New York - Late King Mohammed V is a revered hero not only to all Moroccans, but also to all peoples yearning for freedom and dignity, King Mohammed VI said in a message on the occasion of the award ceremony, held here Sunday, of the "Martin Luther King Jr. Rabbi Abraham Joshua Heschel" Freedom Award, granted posthumously to the late sovereign.
New York – Late King Mohammed V is a revered hero not only to all Moroccans, but also to all peoples yearning for freedom and dignity, King Mohammed VI said in a message on the occasion of the award ceremony, held here Sunday, of the “Martin Luther King Jr. Rabbi Abraham Joshua Heschel” Freedom Award, granted posthumously to the late sovereign.
“It is in memory of these two icons of the Civil Rights Movement in the United States that you have decided to name the Freedom Award you have just created. As its first recipient, you have chosen to honor – tonight and for eternity – His Late Majesty King Mohammed V, the revered hero not only to all Moroccans, but also to all peoples yearning for freedom and dignity – all of which are deeply rooted in our time-honored identity, which is open to the whole world, an identity the Kingdom of Morocco has constantly nurtured by building on the rich, diverse components of its society,” the Sovereign underlined in this message, read by his Advisor, André Azoulay.
During the ceremony, Princess Lalla Hasna received on behalf of the King the “Martin Luther King Jr. Rabbi Abraham Joshua Heschel” Freedom Award, given posthumously to the late King Mohammed V.
The Moroccan monarch noted that “it is precisely to that country, Morocco, which epitomizes bravery as well as the highest ethical standards, that you have decided to pay tribute tonight. By reminding the world, from this city of New York, that although the power of His Majesty King Mohammed V was drastically constrained by the implacable realities of the French protectorate – at a time when France itself was under Nazi occupation, he refused to allow the racist laws of the Vichy government to be applied to Moroccan citizens of Jewish faith.”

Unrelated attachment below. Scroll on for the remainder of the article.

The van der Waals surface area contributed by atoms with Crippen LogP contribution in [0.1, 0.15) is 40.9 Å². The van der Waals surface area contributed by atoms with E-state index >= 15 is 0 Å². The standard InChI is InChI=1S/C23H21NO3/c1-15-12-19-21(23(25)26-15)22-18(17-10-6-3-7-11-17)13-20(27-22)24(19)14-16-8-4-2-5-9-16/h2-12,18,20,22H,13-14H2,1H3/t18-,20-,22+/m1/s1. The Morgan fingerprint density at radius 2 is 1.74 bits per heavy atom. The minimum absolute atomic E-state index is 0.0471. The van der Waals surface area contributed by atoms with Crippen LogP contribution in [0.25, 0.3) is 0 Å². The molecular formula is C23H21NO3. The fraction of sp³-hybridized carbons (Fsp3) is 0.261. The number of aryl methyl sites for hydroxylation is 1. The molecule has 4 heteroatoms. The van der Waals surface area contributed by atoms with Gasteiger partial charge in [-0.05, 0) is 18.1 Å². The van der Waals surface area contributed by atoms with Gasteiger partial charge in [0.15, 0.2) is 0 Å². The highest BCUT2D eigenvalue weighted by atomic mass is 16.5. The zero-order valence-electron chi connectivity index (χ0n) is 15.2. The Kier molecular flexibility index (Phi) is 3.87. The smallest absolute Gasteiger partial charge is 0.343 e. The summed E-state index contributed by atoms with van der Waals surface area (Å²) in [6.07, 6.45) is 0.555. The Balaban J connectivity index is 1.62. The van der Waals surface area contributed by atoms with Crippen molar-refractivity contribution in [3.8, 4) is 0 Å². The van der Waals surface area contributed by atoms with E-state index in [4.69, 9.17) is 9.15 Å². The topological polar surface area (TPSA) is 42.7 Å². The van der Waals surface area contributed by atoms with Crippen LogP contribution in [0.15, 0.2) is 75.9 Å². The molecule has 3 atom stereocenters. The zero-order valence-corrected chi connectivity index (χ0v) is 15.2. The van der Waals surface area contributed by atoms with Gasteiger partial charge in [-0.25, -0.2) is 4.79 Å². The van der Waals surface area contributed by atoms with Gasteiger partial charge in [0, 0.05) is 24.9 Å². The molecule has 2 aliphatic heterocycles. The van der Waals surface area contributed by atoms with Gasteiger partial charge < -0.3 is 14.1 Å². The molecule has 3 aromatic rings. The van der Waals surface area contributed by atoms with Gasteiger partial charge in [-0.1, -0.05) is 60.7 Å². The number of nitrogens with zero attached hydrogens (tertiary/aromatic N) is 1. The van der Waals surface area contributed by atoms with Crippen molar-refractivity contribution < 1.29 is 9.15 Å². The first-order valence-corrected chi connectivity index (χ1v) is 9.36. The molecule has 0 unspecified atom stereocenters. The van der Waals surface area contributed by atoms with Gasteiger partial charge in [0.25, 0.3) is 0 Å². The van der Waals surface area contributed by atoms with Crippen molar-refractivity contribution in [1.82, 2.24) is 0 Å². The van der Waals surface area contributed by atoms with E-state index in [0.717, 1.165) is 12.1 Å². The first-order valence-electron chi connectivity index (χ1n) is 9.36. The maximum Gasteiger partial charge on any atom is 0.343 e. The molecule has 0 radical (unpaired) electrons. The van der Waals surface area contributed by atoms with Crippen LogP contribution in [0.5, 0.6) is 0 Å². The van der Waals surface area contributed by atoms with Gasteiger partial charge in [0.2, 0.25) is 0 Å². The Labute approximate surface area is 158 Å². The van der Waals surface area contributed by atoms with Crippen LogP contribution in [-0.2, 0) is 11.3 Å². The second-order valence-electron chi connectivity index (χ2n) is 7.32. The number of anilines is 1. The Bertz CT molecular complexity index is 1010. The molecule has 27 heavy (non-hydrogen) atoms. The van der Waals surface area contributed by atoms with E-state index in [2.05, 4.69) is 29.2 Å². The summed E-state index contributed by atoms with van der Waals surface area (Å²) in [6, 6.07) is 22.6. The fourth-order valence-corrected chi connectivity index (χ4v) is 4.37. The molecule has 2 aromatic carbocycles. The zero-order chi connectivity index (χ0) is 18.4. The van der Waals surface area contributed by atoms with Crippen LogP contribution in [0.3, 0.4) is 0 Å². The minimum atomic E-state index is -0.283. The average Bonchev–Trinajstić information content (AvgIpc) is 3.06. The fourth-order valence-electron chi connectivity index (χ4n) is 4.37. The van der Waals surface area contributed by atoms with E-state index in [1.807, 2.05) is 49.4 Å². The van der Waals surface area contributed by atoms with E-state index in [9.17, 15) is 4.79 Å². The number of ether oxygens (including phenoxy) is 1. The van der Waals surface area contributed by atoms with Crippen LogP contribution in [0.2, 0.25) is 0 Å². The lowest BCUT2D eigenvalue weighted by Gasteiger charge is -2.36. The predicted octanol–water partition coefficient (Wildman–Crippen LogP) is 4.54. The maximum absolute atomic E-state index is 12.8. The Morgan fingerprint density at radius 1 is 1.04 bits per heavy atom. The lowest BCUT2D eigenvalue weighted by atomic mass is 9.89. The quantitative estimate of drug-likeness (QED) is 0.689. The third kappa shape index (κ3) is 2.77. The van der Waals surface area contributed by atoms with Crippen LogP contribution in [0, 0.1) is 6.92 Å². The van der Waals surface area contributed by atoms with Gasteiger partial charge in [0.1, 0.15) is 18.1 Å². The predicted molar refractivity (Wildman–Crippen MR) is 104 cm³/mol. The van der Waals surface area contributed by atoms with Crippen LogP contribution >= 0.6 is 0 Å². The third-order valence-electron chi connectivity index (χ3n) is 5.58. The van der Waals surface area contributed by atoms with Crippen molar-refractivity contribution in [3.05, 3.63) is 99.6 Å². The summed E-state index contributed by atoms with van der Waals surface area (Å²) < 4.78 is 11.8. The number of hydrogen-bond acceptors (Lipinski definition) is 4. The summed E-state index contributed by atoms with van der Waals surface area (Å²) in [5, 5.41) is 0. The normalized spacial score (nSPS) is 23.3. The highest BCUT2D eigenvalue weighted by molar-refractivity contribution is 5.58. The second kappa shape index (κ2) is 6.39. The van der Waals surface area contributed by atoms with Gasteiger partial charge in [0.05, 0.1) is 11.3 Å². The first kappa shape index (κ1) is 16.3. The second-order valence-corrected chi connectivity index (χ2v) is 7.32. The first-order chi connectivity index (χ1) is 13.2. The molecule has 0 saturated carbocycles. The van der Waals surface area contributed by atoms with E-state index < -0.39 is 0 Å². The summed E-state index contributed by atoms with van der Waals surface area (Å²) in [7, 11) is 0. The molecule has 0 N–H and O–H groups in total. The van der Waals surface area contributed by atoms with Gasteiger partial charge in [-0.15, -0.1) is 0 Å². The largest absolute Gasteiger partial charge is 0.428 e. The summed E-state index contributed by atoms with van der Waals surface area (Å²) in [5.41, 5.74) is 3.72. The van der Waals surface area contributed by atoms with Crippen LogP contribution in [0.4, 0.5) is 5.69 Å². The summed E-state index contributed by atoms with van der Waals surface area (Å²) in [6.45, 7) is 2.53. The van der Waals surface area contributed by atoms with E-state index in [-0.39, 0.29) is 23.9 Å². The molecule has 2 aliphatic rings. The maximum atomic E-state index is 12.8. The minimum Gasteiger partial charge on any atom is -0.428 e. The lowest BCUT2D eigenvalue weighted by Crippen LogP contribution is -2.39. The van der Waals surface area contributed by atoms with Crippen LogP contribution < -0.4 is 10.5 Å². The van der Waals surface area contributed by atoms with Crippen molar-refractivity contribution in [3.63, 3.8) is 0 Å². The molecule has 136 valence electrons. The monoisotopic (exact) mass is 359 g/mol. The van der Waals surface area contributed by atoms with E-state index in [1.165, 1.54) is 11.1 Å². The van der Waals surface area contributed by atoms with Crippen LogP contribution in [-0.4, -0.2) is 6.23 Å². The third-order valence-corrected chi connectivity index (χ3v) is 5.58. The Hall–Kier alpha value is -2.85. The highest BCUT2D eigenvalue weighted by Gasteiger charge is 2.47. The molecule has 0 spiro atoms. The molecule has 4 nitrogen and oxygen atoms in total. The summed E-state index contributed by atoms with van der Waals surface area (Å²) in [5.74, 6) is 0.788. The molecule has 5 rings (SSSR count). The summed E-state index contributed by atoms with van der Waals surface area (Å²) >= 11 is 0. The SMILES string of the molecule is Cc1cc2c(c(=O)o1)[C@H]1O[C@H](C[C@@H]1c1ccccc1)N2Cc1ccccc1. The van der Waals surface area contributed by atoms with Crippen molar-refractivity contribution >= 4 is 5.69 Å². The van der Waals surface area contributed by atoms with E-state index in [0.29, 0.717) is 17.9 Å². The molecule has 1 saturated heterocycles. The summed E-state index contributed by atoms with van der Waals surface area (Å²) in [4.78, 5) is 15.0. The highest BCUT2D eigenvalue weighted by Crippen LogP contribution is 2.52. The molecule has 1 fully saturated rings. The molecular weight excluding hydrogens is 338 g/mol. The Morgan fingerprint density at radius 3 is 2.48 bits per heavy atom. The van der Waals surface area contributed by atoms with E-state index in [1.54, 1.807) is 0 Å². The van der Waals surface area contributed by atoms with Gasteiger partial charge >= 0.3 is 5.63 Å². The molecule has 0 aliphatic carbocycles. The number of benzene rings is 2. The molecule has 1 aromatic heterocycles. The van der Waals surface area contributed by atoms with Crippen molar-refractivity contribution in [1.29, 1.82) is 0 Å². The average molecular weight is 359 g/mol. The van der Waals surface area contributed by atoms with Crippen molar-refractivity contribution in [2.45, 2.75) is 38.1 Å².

“It was an exemplary Royal Resistance – a National, Popular Resistance characteristic of enlightened Islam which, from the Rabat Royal Palace, kept alive the lesson and teachings of the great philosopher Ibn Rushd who, already in his day, said that society was at its best when its most eminent figures – first and foremost the nation’s leader – subscribed to the loftiest, most enlightened elements of human nature,” the King added.
In this respect, HM the King noted that “we are living at a time and in a world in which the collective imagination of our societies is too often impaired, not to say poisoned, by regression and archaism. By capitalizing on the depth and resilience of the legacy left by my revered grandfather His Majesty Mohammed V, we can, together, set out to recover the lost expanses of reason and mutual respect which have vanished from many parts of the world”.
“May I point out that this duty of remembrance has, at times, been lacking in a Community of Nations that has often turned its back on the very complex nature of our respective histories”, he regretted.
“Reminding that Community – as we are doing this evening – that it was countries like mine, in the heart of the Arab and Islamic world, that rejected Nazi barbarism, would certainly contribute to greater discernment in the face of growing Islamophobia and gross generalizations that feed on a culture of rejection, exclusion and refusal to learn how to live together”, he concluded.